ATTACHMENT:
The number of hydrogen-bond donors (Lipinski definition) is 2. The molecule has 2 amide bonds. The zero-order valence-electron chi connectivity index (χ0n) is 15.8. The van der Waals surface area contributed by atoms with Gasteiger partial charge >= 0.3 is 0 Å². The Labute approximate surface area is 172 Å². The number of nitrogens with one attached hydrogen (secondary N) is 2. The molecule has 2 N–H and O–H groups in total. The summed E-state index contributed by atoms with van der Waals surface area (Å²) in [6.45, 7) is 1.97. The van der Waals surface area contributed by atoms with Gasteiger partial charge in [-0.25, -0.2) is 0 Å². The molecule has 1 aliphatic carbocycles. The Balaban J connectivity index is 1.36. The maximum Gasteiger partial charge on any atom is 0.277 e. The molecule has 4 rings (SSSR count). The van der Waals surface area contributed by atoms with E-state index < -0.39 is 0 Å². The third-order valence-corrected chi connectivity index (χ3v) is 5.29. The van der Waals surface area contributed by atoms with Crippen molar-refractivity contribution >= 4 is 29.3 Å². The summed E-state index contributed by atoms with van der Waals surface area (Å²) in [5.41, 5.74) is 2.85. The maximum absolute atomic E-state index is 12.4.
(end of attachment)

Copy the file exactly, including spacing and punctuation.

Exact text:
The number of hydrogen-bond donors (Lipinski definition) is 2. The molecule has 2 amide bonds. The zero-order valence-electron chi connectivity index (χ0n) is 15.8. The van der Waals surface area contributed by atoms with Gasteiger partial charge >= 0.3 is 0 Å². The Labute approximate surface area is 172 Å². The number of nitrogens with one attached hydrogen (secondary N) is 2. The molecule has 2 N–H and O–H groups in total. The summed E-state index contributed by atoms with van der Waals surface area (Å²) in [6.45, 7) is 1.97. The van der Waals surface area contributed by atoms with Gasteiger partial charge in [-0.25, -0.2) is 0 Å². The molecule has 1 aliphatic carbocycles. The Balaban J connectivity index is 1.36. The maximum Gasteiger partial charge on any atom is 0.277 e. The molecule has 4 rings (SSSR count). The van der Waals surface area contributed by atoms with E-state index < -0.39 is 0 Å². The third-order valence-corrected chi connectivity index (χ3v) is 5.29. The van der Waals surface area contributed by atoms with Crippen molar-refractivity contribution >= 4 is 29.3 Å². The summed E-state index contributed by atoms with van der Waals surface area (Å²) in [5.41, 5.74) is 2.85. The maximum absolute atomic E-state index is 12.4.